The man born Stanley Martin Leiber could probably use some reinvention himself. His Stan Lee Media online-animation empire filed for bankruptcy in February, two years after he left Marvel for good. Dissatisfied with being a figurehead, he had been lured away in 1999 by Peter F. Paul, a Hollywood businessman who had otherwise distinguished himself by launching Fabio's career in letters. By August of 2000, their company was valued at $300 million--$100 million more than Marvel--and there was even talk of Lee buying out his old employer.
Courtesy of DC Comics
The lurid themes of Batman get a hero with darker skin in Stan Lee's reinvention
But in late November of last year, Stan Lee Media's stock inexplicably plummeted. By Christmas, investors had seen their $25 million evaporate, and the company was de-listed from the NASDAQ. Lee nearly collapsed, according to The Comics Journal, when his staff of 130 had to be let go. And by early this year, the FBI was investigating Paul for alleged stock fraud. The man had skipped to Brazil, where he was arrested for extradition. Apparently Lee, who hasn't been charged with any wrongdoing, didn't know about his partner's shady past: Paul did a three-year stint in federal prison for masterminding a scheme to launch a coffee company, then sink an empty ship supposedly filled with coffee for the insurance cash-in. (Paul later claimed he was working for the C.I.A.)
All this might make its own gripping spy-crime comics series if the True Believer himself weren't so crushed by the events. A close friend quoted anonymously in a September 7 article in The Scotsman claims Lee told him, "Now the only people I know I can trust are my wife and my daughter." Perhaps not surprisingly, then, a theme of revenge pervades the first three Just Imagine Stan Lee... comics--and Lee's old hyperbolic humanism seems sublimated, at best. Where the Depression-era Superman was an untroubled soul confronted by an imperfect Earth, today Clark Kent is an intergalactic Dirty Harry, an anti-terrorist cop crossing the universe to avenge a murdered wife. "How about I do what all the prisons and lockups couldn't do?" he spits at his archenemy. "How about I rid the universe of you once and for all, you slimy, stinkin', murderin' maggot?" The notion of payback probably never crossed the mind of the classic Man of Steel. Now he sounds a lot like the Thing.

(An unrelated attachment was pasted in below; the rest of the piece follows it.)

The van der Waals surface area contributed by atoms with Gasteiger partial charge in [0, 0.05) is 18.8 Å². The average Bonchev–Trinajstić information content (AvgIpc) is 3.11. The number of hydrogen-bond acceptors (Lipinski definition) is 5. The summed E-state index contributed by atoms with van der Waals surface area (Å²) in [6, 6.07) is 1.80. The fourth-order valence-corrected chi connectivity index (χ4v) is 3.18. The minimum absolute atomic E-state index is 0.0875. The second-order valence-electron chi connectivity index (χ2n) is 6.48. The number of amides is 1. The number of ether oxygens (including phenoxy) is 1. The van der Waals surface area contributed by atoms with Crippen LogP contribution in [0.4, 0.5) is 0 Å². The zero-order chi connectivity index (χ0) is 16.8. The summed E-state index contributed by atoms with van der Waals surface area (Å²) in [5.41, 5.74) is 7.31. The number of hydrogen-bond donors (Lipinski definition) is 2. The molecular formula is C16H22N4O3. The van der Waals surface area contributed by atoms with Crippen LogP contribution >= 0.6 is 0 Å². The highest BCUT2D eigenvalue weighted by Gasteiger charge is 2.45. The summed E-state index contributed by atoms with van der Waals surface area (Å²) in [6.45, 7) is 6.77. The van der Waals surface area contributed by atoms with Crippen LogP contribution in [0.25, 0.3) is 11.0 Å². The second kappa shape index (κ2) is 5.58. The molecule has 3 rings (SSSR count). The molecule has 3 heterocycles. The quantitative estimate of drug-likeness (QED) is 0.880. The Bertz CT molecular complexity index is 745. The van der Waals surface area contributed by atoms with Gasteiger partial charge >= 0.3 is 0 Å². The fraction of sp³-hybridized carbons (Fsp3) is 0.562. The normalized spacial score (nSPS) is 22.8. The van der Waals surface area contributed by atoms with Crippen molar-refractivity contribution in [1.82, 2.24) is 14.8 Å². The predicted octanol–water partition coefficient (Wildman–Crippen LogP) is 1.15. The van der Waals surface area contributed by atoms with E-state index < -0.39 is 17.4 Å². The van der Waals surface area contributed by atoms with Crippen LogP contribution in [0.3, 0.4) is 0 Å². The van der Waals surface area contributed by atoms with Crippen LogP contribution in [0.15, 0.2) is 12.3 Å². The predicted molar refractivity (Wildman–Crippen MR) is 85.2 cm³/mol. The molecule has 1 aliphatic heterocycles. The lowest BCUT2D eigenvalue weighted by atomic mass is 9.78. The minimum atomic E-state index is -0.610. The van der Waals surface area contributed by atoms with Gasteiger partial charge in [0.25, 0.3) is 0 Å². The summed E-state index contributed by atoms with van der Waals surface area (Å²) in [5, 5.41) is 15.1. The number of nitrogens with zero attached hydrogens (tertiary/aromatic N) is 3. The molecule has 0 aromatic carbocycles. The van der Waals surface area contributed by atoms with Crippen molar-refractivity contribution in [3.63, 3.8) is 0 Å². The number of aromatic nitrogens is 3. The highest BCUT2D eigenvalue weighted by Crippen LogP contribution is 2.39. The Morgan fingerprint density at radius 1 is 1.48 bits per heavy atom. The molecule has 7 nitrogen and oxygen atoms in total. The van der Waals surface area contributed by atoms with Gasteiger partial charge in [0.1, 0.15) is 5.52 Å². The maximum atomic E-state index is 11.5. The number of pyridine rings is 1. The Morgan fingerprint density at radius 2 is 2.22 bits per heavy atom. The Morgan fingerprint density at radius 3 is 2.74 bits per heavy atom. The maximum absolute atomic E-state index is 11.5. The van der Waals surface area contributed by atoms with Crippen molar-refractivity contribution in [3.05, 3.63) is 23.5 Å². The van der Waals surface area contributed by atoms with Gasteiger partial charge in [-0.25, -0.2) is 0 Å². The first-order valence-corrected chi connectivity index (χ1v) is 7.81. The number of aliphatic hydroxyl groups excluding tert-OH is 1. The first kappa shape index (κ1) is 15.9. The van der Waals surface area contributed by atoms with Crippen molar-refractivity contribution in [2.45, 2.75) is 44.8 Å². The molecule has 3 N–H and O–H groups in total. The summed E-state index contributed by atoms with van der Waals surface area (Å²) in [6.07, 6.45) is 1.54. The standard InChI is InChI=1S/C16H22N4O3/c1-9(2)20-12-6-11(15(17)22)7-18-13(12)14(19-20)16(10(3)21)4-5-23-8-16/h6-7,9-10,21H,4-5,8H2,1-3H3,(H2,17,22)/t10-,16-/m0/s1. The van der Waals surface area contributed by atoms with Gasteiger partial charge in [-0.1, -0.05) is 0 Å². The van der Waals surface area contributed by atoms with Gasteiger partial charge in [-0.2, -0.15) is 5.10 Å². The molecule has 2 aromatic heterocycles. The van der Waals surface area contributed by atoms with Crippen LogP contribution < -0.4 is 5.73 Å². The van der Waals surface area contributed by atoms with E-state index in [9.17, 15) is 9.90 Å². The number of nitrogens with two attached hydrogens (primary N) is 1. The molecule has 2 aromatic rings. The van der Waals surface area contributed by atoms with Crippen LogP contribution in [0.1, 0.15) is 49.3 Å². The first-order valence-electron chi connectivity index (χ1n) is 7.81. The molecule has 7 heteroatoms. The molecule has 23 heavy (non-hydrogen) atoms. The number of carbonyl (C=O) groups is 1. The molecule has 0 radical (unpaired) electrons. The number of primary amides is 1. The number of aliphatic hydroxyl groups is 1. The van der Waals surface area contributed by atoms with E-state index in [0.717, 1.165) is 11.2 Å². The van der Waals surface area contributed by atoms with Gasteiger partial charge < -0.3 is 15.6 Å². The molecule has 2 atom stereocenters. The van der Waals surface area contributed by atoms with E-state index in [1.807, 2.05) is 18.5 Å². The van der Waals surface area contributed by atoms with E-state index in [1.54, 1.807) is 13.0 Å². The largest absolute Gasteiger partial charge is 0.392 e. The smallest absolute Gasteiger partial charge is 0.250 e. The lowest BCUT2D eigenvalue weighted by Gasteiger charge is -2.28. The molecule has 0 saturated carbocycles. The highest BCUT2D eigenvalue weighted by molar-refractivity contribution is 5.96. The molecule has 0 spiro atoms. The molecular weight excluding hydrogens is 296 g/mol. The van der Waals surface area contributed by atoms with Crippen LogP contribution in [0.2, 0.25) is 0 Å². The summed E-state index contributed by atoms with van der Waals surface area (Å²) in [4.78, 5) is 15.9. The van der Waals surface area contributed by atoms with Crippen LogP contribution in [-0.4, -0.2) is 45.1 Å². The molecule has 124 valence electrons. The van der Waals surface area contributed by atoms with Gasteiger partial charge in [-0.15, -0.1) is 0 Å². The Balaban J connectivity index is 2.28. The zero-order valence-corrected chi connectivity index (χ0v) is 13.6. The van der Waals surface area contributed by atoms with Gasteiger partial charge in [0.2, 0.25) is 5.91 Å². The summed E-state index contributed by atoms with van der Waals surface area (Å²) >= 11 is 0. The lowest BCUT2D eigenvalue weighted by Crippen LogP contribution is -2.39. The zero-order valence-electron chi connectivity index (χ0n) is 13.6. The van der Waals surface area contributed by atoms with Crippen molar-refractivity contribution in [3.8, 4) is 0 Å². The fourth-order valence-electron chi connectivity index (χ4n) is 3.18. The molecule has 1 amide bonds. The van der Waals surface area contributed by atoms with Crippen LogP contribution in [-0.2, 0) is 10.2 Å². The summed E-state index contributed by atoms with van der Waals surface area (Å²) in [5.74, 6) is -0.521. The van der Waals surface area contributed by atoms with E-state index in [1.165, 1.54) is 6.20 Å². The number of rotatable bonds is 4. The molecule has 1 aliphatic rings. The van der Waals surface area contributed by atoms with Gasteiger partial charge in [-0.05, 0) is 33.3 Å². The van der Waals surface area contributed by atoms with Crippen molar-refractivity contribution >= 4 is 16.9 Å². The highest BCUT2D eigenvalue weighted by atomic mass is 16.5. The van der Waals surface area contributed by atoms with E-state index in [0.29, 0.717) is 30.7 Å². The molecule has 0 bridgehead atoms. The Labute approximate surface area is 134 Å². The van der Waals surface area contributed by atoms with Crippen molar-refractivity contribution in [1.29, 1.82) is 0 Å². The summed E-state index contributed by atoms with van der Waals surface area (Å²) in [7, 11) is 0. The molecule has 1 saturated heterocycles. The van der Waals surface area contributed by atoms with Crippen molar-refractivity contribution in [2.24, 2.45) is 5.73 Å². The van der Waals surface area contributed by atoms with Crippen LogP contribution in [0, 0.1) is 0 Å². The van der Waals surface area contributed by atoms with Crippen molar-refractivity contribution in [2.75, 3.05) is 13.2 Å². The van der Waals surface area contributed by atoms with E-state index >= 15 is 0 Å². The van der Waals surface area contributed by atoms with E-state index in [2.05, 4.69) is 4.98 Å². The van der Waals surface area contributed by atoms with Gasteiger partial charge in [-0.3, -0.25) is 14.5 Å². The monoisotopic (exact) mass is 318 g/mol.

Batman, of course, was always motivated by revenge. But DC's millionaire orphan has now been reincarnated as a slum-reared, and apparently African-American, grocery clerk named Wayne Washington. Framed for robbery by a neighborhood gangster, Washington gazes out through his prison bars and into a night sky filled with bats. "Just a buncha ugly night-flyers," he broods. "Everyone hates 'em. Reminds me of me." Or, again, of the Thing.
Even Wonder Woman--who was created by William Moulton Marston in 1941 as an Amazon antidote to male brutishness, and who often sought to rehabilitate her enemies rather than annihilate them--has been turned by Lee into an Inca warrior who exacts revenge for her slain father. At least she doesn't sound like the Thing: Though Peruvian, she speaks with a formal propriety that would do her ESL teacher proud. But perhaps Lee's conception will guide producer Joel "Die Harder" Silver's rumored production of a Wonder Woman movie. It would be nice to see Lee's Wonder Woman remain among the living, since reading these one-off stories can be frustrating--all origin, no superdevelopment.
Of the books so far, Batman's pulpy revision is the juiciest, letting the fearsome dude in a furry bat costume team up with a jailed inventor to create the same old gizmos and enter professional wrestling to hone his chops (a plot device also used in The Ultimate Spider-Man). But the fun here, as with all the Just Imagine books, is less in the mythmaking and more in enjoying Lee's Lee-isms in fresh ink. The scriptor's idea of a modern touch is having a couple of punk-looking girls ogle Superman. "Hey glop onto that far-out hunk!" says one. "Wow! He could frazzle my fantasies any time," chirps the other.
Lee's greatest co-creation, Spider-Man, will be hitting theaters next year (perhaps you heard about the pulled trailer of Spidey spinning his web between the Twin Towers). The writer's X-Men are already immortal. Yet, somehow, it's reassuring to know that the actual slang of teenagers is still just as far beyond Lee's comprehension as the evil that real men do.